Separate and Unequal

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Science  15 Aug 2003:
Vol. 301, Issue 5635, pp. 897
DOI: 10.1126/science.301.5635.897a

When a cell divides, it often does not produce two equivalent daughter cells. For instance, in the Drosophila sensory bristle lineage, division of the sensory organ precursor cell (pI) generates two cells with different cell fates. Le Borgne and Schweisguth report that the daughter cells differ in Notch signaling: Notch is activated in the anterior daughter cell (pIIa) but is inhibited in the posterior daughter cell (pIIb). This difference in Notch activation is mediated by the unequal distribution of Neuralized, a factor that is required for the endocytosis of the Notch ligand Delta in sensory cells. Neuralized function is conserved from flies to frogs; therefore, the involvement of Neuralized during asymmetric cell division may also be found in other animals, including vertebrates. — BAP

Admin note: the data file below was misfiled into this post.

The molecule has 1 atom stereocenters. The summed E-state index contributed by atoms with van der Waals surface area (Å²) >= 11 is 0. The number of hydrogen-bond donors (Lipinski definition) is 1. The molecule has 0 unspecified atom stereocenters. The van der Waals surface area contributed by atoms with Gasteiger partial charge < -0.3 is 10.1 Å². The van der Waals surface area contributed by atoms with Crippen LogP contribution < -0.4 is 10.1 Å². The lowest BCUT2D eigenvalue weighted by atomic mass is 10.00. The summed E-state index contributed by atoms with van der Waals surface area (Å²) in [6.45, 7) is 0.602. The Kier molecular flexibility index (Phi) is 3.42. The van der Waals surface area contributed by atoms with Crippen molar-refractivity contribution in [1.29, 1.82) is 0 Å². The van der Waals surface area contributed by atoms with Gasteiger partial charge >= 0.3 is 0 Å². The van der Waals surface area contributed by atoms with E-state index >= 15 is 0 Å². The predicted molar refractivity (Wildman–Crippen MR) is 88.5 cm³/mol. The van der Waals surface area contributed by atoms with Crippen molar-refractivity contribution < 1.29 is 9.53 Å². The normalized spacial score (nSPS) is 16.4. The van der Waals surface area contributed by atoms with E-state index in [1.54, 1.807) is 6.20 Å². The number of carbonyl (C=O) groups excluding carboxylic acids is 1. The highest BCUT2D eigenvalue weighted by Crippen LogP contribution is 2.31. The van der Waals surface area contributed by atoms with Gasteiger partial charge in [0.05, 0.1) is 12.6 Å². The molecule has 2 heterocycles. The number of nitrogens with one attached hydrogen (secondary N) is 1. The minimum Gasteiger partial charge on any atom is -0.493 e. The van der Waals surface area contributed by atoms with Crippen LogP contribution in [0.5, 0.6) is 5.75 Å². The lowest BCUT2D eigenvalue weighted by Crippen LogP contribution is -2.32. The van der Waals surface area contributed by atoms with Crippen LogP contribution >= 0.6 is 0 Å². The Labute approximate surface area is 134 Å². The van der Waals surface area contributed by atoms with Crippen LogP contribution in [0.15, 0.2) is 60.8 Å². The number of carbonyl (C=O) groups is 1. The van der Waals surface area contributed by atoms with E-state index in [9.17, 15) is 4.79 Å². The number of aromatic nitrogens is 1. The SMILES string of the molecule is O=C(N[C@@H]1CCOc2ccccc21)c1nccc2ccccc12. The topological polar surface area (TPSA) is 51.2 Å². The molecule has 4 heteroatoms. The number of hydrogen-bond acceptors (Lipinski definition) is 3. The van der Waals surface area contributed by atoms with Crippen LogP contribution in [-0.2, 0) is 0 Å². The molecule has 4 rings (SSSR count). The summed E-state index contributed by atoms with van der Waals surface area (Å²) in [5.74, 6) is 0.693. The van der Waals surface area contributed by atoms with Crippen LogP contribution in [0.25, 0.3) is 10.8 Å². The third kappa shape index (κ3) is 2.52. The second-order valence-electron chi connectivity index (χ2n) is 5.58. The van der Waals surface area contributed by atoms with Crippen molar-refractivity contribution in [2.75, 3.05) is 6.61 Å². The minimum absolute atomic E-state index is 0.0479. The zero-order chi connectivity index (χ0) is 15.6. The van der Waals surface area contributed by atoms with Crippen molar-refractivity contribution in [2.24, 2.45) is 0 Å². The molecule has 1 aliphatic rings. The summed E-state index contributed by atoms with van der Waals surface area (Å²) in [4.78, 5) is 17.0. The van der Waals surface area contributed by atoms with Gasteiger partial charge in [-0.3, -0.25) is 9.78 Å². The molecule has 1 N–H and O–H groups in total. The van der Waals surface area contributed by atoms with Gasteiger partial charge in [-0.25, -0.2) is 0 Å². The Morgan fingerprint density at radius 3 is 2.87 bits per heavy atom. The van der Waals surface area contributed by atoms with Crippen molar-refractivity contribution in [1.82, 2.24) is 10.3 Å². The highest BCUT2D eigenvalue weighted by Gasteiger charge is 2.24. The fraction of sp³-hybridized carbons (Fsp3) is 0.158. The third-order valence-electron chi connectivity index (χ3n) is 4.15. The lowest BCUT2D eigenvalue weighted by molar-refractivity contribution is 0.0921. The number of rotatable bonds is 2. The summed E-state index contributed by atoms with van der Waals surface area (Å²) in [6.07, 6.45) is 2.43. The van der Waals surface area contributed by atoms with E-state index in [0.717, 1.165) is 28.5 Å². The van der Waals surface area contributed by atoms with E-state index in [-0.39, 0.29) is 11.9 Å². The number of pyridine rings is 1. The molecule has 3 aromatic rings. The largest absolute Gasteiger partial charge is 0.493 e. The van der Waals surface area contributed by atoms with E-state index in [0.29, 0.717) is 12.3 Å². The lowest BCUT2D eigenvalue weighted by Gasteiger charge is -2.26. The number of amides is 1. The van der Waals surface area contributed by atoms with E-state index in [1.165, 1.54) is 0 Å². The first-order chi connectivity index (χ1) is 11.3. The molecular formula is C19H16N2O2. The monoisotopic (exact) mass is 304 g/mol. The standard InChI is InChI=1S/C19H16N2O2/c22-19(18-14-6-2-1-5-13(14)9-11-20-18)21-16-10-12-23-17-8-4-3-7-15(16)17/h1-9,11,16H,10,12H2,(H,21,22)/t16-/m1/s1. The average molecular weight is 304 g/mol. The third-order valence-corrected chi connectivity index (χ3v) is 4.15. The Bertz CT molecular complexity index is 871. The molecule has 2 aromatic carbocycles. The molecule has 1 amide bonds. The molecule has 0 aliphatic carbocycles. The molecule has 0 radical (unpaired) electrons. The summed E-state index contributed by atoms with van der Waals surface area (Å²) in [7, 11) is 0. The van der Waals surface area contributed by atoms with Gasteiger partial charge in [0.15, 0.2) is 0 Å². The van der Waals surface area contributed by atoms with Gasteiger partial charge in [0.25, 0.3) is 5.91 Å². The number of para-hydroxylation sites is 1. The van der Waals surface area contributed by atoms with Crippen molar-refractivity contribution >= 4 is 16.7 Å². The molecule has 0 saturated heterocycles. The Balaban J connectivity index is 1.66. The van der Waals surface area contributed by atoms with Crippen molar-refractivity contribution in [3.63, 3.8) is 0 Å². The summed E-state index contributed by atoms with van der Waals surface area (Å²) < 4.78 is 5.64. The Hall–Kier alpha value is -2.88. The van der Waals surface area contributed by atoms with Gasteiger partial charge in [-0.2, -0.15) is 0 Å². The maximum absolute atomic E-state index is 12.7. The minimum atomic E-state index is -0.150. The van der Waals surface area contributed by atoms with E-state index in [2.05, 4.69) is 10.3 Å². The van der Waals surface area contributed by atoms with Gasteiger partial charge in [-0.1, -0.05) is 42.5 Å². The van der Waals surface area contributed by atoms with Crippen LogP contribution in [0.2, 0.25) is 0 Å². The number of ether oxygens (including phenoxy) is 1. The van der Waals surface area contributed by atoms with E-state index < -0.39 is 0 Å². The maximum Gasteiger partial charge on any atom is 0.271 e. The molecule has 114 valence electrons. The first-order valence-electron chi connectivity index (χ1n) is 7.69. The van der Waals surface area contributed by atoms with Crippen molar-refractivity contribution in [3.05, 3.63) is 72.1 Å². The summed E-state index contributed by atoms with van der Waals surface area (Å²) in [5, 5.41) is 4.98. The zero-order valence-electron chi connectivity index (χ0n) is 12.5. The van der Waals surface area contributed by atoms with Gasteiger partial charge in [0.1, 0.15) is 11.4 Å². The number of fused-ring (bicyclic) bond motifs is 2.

Dev. Cell 5, 139 (2003).

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